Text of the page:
The Week V. 1333

The best of the media in one magazine. Each issue stitches together news and views from more than 200 global news sources into an utterly enjoyable, informative read.

United Kingdom
Dennis Publishing UK
US$ 4,11
US$ 186,05
51 Edições

nesta edição

9 minutos
the main stories… …and how they were covered

What happened The Bashir scandal The BBC apologised and ordered a review of its editorial policies following the publication last week of a damning report into Martin Bashir’s famous 1995 interview with Diana, Princess of Wales. The inquiry, led by the former Master of the Rolls Lord Dyson, found that Bashir faked documents to gain access to Diana through her brother, Earl Spencer, and obtain the Panorama interview. These deceitful methods, the inquiry found, were later covered up by a “woefully ineffective” 1996 internal investigation led by Tony Hall, the then-director of news, who later became the BBC’s director-general. Hall left that post last year, and this week he resigned as chairman of the National Gallery. Prince William said his mother had been betrayed “not just by a rogue reporter”, but by BBC…

2 minutos
controversy of the week

What should “global Britain” look like? That question lies at the heart of Cabinet tensions over the planned trade deal with Australia, said Sean O’Grady in The Independent. In one corner is Liz Truss, secretary of state for international trade, who backs tariff-free access to the UK for Australian goods, including beef, lamb and wheat. In the other is the agriculture secretary George Eustice and his predecessor, Michael Gove, who fear its effects on British farms. Would a flood of cheap Australian meat drive down prices? Would we have to accept its lower animal-welfare standards, such as battery chickens and hormone-fed beef? In theory, ministers are committed to maintaining food standards, but Australia will fight hard on the issue. For now, the “free-traders” have won, said George Parker in the…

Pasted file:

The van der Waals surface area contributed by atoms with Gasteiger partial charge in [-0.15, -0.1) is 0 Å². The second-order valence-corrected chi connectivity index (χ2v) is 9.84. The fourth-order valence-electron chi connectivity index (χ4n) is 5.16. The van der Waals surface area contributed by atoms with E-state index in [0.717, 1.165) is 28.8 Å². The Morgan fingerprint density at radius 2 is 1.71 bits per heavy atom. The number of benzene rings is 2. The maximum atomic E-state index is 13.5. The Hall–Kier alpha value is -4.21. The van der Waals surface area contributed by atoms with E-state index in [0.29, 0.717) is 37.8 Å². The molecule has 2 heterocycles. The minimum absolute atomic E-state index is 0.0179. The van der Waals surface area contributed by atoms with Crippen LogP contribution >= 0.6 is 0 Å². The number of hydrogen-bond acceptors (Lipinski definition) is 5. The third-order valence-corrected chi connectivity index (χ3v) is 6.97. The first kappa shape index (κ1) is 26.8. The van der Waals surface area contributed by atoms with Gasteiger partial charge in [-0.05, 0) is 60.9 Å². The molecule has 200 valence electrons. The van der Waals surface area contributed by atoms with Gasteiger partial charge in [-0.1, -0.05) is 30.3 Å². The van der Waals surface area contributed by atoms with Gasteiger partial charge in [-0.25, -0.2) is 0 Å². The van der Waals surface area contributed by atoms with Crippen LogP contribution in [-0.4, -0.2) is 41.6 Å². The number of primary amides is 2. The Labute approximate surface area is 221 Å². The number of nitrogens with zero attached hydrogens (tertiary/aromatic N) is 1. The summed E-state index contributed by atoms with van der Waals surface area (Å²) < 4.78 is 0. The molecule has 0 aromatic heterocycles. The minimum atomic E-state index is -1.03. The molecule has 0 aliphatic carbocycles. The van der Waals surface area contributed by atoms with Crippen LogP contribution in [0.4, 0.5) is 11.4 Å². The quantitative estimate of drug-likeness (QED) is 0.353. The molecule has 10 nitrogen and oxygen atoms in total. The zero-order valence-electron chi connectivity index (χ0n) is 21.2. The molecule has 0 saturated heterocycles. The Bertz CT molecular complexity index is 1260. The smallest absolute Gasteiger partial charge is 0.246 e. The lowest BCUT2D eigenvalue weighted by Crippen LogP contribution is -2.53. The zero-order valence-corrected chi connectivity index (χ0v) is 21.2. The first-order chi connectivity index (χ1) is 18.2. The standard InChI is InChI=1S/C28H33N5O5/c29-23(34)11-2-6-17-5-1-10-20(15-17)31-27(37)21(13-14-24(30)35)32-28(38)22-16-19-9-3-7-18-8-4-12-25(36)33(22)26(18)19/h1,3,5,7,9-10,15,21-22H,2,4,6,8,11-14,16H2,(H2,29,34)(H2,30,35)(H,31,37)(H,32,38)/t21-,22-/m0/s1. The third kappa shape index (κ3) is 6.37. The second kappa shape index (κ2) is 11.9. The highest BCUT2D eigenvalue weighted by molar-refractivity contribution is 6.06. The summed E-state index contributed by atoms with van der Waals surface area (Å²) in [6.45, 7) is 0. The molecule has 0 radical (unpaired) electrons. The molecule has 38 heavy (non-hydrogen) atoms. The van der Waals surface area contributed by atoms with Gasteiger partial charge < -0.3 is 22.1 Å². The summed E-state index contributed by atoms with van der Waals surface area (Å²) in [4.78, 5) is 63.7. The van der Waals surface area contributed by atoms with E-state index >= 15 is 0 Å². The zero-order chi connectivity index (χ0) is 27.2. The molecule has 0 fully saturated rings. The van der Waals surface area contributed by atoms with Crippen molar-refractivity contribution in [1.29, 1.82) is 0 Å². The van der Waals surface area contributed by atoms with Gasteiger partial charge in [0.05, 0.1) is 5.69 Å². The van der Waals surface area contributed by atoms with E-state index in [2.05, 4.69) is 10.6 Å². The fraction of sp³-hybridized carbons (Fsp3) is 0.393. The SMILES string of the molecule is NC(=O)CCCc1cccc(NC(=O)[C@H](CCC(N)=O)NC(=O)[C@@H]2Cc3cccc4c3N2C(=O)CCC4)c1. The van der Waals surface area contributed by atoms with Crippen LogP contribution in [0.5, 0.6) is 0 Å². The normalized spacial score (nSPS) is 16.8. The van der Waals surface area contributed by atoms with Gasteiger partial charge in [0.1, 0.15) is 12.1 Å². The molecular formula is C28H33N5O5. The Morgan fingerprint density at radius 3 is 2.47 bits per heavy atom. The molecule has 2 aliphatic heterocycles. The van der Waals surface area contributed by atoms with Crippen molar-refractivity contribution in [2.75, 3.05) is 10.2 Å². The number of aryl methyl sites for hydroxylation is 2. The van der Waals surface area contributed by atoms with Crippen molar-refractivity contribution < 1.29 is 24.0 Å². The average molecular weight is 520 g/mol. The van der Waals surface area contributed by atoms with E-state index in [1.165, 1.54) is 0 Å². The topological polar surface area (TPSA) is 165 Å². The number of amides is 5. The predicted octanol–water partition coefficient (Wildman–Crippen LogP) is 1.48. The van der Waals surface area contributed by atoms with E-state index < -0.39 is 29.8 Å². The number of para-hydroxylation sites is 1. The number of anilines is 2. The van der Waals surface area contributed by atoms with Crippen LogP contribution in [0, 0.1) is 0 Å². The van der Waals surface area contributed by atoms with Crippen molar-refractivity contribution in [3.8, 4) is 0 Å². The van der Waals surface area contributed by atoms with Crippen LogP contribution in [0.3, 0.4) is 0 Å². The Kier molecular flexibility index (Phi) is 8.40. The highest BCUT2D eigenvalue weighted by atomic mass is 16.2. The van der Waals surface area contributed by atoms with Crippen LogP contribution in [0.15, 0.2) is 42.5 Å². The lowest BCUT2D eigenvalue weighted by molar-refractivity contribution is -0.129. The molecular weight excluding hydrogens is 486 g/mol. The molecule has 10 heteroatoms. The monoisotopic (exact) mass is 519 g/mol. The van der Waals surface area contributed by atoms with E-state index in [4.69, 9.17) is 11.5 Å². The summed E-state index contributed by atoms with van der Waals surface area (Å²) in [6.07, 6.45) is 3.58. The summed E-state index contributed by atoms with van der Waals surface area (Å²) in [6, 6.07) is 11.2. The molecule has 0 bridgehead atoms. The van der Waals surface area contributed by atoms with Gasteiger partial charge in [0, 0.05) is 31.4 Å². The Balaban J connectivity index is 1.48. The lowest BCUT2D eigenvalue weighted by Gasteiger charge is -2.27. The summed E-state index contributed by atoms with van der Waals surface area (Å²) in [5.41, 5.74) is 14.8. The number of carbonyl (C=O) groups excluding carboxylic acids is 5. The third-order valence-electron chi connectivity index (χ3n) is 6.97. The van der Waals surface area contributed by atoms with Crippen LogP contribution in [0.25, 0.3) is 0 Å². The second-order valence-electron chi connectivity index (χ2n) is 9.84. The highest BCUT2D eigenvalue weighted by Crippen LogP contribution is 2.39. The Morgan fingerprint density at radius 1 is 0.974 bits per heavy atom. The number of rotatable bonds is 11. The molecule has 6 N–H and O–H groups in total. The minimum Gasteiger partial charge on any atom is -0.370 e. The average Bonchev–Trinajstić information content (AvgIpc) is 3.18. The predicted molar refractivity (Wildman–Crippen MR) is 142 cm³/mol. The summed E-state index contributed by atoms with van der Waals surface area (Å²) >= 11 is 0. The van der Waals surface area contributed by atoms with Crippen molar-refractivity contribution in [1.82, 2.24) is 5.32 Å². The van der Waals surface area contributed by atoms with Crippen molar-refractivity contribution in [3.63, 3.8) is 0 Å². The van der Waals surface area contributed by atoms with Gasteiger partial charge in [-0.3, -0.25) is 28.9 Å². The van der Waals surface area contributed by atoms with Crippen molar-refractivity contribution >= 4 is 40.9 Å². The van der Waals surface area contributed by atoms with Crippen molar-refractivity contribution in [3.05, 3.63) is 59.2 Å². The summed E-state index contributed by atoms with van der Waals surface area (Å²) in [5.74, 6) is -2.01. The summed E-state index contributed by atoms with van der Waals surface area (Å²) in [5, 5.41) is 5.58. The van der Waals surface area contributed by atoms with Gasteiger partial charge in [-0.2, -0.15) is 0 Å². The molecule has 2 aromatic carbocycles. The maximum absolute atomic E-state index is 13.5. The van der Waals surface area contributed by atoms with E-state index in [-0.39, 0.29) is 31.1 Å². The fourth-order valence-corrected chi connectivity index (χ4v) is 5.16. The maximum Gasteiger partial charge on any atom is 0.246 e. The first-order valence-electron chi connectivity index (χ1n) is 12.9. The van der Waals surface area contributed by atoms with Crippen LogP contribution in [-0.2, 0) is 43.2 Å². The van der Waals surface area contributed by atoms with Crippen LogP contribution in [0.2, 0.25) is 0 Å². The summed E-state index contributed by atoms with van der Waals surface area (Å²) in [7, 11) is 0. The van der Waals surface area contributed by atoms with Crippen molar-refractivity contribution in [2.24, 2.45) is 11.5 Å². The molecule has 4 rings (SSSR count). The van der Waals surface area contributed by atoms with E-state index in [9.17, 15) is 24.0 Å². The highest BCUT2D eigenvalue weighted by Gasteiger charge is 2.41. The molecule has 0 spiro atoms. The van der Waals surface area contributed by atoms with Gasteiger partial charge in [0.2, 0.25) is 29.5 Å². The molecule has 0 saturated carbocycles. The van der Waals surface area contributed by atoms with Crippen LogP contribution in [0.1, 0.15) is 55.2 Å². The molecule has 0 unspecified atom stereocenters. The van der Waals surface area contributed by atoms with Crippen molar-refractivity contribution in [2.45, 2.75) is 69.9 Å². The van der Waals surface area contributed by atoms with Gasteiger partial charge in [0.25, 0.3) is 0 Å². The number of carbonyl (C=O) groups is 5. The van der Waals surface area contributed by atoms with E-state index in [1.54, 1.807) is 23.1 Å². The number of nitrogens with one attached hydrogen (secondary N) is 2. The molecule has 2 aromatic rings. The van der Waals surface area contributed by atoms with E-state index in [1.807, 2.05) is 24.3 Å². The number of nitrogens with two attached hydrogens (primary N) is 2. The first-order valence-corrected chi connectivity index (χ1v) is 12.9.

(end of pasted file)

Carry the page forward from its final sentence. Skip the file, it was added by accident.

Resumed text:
1 minutos
spirit of the age

One of the first videos to go viral – Charlie Bit My Finger – has been sold to an anonymous bidder for $760,999, and will now be taken off YouTube. The 2007 clip of a baby, Charlie, gnawing on his brother Harry’s finger was put up for sale by the boys’ parents as an NFT (non-fungible token) – a certificate to say you own something digital. The video has been watched more than 880 million times. The Beano has decided that Bash Street Kid Fatty Brown – motto “everything’s delicious!” – will, from now on, be referred to by his real name, Freddy. The comic’s editors said they’d received several letters querying the nickname, though it is always used affectionately, and that they wanted to celebrate kids of “all shapes and…

1 minutos
good week for

Cinemas, which reported better than expected sales, of both tickets and popcorn, over their reopening weekend. The Vue chain said that 40% of its screenings had been sold out. The wet weather, and the release of Peter Rabbit 2, are said to have helped drive the much-needed box office boost. Les Dennis, the comedian, actor and erstwhile TV game show host, who revealed that he is about to make his operatic debut. Dennis, 67, will appear as Sir Joseph Porter in an English National Opera production of Gilbert and Sullivan’s HMS Pinafore, which opens at the London Coliseum in October. British billionaires, with news that they have proliferated during the past year, despite the economic turmoil. According to The Sunday Times Rich List, there are now 171 billionaires in the UK, 24…

1 minutos
bad week for

James Newman, Britain’s Eurovision contender, after he was awarded “nul points” at this year’s contest. The Italian glamrock band Måneskin won, with 524 points. Some blamed Brexit resentment for the UK’s humiliation; others suggested its entry just wasn’t good enough. As one of the founders of the contest, the UK is automatically awarded a place in the final. DIY enthusiasts, who may find their projects thwarted by shortages of building materials, and a consequent rise in prices. It has been rumoured that the HS2 project is gobbling up resources, but experts say the shortages are down to a range of factors, from post-Brexit trade frictions to pressure on shipping containers.…

1 minutos
cummings testifies

Dominic Cummings accused the Government of failing the public when it “needed us most” during his highly anticipated appearance before two MPs’ committees this week. Boris Johnson’s former aide pointed to numerous shortcomings – from a rule that prohibited scientists from bringing their laptops into Cobra meetings, to the PM’s alleged view, at the start of the pandemic, that Covid was “just a scare story”. Cummings said that by October 2020, he regarded Johnson as “unfit” for the job of PM. He also stated that Health Secretary Matt Hancock should have been sacked for “15 to 20 things”, including “lying” to people “on multiple occasions”.…